Silent fireworks proposal would 'disappoint audiences'
Edinburgh council had been asked to consider the impact of large displays.
Using silent fireworks for Edinburgh's major displays would let down large audiences, a council report has found.
In December, councillor Joanna Mowat asked the local authority to consider using silent pyrotechnics for events such as Hogmanay and the end of the Edinburgh Festival.
Councillor Mowat's motion claimed there was an "impact from these regular fireworks on the residents living close to the launch sites".
She called for a report into how displays affected residents and if silent fireworks would reduce the impact.
But the report, which will go before a council committee next week, found "explosions and loud bangs" were an essential part of the experience.
And throughout 2016, there were only 11 complaints from residents about noisy fireworks.
The report also said there was no evidence of damage to Edinburgh Castle from fireworks and found displays had little impact on the well-being of residents or animals.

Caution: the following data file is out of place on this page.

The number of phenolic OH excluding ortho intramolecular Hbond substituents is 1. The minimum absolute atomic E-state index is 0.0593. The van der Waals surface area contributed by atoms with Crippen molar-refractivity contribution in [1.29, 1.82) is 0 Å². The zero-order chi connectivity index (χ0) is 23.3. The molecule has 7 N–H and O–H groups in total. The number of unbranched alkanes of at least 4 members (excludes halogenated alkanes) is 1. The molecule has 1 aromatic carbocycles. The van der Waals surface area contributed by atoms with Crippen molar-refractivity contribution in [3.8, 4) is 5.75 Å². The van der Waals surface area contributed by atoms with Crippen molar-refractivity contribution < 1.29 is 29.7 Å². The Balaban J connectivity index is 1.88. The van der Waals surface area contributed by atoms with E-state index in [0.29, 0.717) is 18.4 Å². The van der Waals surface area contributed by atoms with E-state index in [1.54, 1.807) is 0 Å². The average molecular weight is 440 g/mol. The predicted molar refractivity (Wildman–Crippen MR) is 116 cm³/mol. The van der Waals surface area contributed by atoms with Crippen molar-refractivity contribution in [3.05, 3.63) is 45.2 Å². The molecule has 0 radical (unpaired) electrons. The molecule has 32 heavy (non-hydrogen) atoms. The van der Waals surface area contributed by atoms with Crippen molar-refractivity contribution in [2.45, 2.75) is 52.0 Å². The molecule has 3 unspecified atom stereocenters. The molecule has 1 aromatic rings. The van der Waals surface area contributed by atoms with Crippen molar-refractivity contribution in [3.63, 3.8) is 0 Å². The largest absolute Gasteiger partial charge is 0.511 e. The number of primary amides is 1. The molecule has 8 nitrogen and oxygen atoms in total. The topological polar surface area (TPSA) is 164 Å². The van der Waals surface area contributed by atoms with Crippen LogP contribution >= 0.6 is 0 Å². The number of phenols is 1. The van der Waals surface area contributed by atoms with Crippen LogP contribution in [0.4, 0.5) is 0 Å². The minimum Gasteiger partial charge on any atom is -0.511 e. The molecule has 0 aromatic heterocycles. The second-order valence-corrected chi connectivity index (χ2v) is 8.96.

Quiet fireworks - those which create less than 120 decibels of noise - lack propellants and cannot go very far.
The report said: "A fireworks display which comprised solely of 'quiet' fireworks would be limited in height, and therefore in the range from which people could view it.
"It would also be of reduced impact in terms of the drama and spectacle that people associate with large-scale firework displays, and the expectations that contemporary audiences bring to such shows."
The alternative of using a laser show would "lack the 'big bang' literally and figuratively of an aerial fireworks display," the report found.
Professor Dr John Conkling, a leading expert on pyrotechnics is quoted in the report as saying: "Because they do not include big aerial explosions, quiet shows cannot entertain a large audience."
The report concluded: "The public who attend large-scale fireworks displays expect to hear explosions and loud bangs as part of the experience, and these add to the sense of occasion and celebration which organisers endeavour to create."